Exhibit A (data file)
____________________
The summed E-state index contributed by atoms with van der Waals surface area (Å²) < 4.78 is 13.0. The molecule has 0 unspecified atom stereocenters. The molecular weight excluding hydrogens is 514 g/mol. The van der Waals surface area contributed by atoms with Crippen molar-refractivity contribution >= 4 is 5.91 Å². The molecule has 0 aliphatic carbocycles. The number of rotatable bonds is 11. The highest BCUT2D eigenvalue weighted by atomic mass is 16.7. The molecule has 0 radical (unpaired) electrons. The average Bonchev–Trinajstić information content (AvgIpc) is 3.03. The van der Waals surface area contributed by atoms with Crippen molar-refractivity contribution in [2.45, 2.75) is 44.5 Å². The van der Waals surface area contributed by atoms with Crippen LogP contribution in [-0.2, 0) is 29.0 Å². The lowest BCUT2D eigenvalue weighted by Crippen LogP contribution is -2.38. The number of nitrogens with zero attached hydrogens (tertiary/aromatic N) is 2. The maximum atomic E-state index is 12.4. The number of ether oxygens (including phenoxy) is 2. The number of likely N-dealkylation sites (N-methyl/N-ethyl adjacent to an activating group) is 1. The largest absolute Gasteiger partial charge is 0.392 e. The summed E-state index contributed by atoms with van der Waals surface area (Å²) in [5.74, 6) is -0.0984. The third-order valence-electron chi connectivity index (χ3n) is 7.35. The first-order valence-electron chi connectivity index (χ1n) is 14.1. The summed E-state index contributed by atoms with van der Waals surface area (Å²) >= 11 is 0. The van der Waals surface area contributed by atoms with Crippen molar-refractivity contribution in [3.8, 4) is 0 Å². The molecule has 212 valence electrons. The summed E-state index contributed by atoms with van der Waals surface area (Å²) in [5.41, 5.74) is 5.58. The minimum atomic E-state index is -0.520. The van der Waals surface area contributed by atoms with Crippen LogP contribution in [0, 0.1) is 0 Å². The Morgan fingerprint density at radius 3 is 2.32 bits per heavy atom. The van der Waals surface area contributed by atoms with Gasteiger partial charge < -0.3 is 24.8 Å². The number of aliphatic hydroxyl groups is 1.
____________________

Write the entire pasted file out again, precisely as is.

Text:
The summed E-state index contributed by atoms with van der Waals surface area (Å²) < 4.78 is 13.0. The molecule has 0 unspecified atom stereocenters. The molecular weight excluding hydrogens is 514 g/mol. The van der Waals surface area contributed by atoms with Crippen molar-refractivity contribution >= 4 is 5.91 Å². The molecule has 0 aliphatic carbocycles. The number of rotatable bonds is 11. The highest BCUT2D eigenvalue weighted by atomic mass is 16.7. The molecule has 0 radical (unpaired) electrons. The average Bonchev–Trinajstić information content (AvgIpc) is 3.03. The van der Waals surface area contributed by atoms with Crippen molar-refractivity contribution in [2.45, 2.75) is 44.5 Å². The van der Waals surface area contributed by atoms with Crippen LogP contribution in [-0.2, 0) is 29.0 Å². The lowest BCUT2D eigenvalue weighted by Crippen LogP contribution is -2.38. The number of nitrogens with zero attached hydrogens (tertiary/aromatic N) is 2. The maximum atomic E-state index is 12.4. The number of ether oxygens (including phenoxy) is 2. The number of likely N-dealkylation sites (N-methyl/N-ethyl adjacent to an activating group) is 1. The largest absolute Gasteiger partial charge is 0.392 e. The summed E-state index contributed by atoms with van der Waals surface area (Å²) in [5.74, 6) is -0.0984. The third-order valence-electron chi connectivity index (χ3n) is 7.35. The first-order valence-electron chi connectivity index (χ1n) is 14.1. The summed E-state index contributed by atoms with van der Waals surface area (Å²) >= 11 is 0. The van der Waals surface area contributed by atoms with Crippen molar-refractivity contribution in [3.8, 4) is 0 Å². The molecule has 212 valence electrons. The summed E-state index contributed by atoms with van der Waals surface area (Å²) in [5.41, 5.74) is 5.58. The minimum atomic E-state index is -0.520. The van der Waals surface area contributed by atoms with Crippen LogP contribution in [0, 0.1) is 0 Å². The Morgan fingerprint density at radius 3 is 2.32 bits per heavy atom. The van der Waals surface area contributed by atoms with Gasteiger partial charge < -0.3 is 24.8 Å². The number of aliphatic hydroxyl groups is 1.